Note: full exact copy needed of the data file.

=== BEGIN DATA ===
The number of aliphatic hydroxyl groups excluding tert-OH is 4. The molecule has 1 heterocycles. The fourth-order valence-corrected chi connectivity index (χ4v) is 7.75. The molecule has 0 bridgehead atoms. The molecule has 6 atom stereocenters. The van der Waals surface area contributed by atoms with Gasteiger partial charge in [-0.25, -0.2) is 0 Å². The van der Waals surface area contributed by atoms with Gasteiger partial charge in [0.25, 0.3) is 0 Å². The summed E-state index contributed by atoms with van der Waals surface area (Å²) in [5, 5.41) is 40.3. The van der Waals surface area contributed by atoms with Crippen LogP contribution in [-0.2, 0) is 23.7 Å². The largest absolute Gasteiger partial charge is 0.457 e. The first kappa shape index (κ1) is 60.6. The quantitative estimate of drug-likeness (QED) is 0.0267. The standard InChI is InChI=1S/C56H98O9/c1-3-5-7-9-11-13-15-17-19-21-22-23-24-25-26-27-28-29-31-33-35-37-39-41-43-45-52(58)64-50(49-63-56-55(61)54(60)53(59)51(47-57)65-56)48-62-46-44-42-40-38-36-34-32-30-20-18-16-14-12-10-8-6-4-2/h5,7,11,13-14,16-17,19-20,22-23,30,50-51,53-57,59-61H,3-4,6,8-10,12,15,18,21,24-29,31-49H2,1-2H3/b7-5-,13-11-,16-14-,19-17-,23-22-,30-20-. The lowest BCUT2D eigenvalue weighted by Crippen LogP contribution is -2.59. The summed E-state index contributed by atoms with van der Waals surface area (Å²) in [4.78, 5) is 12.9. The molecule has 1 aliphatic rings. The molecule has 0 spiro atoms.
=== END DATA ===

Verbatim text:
The number of aliphatic hydroxyl groups excluding tert-OH is 4. The molecule has 1 heterocycles. The fourth-order valence-corrected chi connectivity index (χ4v) is 7.75. The molecule has 0 bridgehead atoms. The molecule has 6 atom stereocenters. The van der Waals surface area contributed by atoms with Gasteiger partial charge in [-0.25, -0.2) is 0 Å². The van der Waals surface area contributed by atoms with Gasteiger partial charge in [0.25, 0.3) is 0 Å². The summed E-state index contributed by atoms with van der Waals surface area (Å²) in [5, 5.41) is 40.3. The van der Waals surface area contributed by atoms with Crippen LogP contribution in [-0.2, 0) is 23.7 Å². The largest absolute Gasteiger partial charge is 0.457 e. The first kappa shape index (κ1) is 60.6. The quantitative estimate of drug-likeness (QED) is 0.0267. The standard InChI is InChI=1S/C56H98O9/c1-3-5-7-9-11-13-15-17-19-21-22-23-24-25-26-27-28-29-31-33-35-37-39-41-43-45-52(58)64-50(49-63-56-55(61)54(60)53(59)51(47-57)65-56)48-62-46-44-42-40-38-36-34-32-30-20-18-16-14-12-10-8-6-4-2/h5,7,11,13-14,16-17,19-20,22-23,30,50-51,53-57,59-61H,3-4,6,8-10,12,15,18,21,24-29,31-49H2,1-2H3/b7-5-,13-11-,16-14-,19-17-,23-22-,30-20-. The lowest BCUT2D eigenvalue weighted by Crippen LogP contribution is -2.59. The summed E-state index contributed by atoms with van der Waals surface area (Å²) in [4.78, 5) is 12.9. The molecule has 1 aliphatic rings. The molecule has 0 spiro atoms.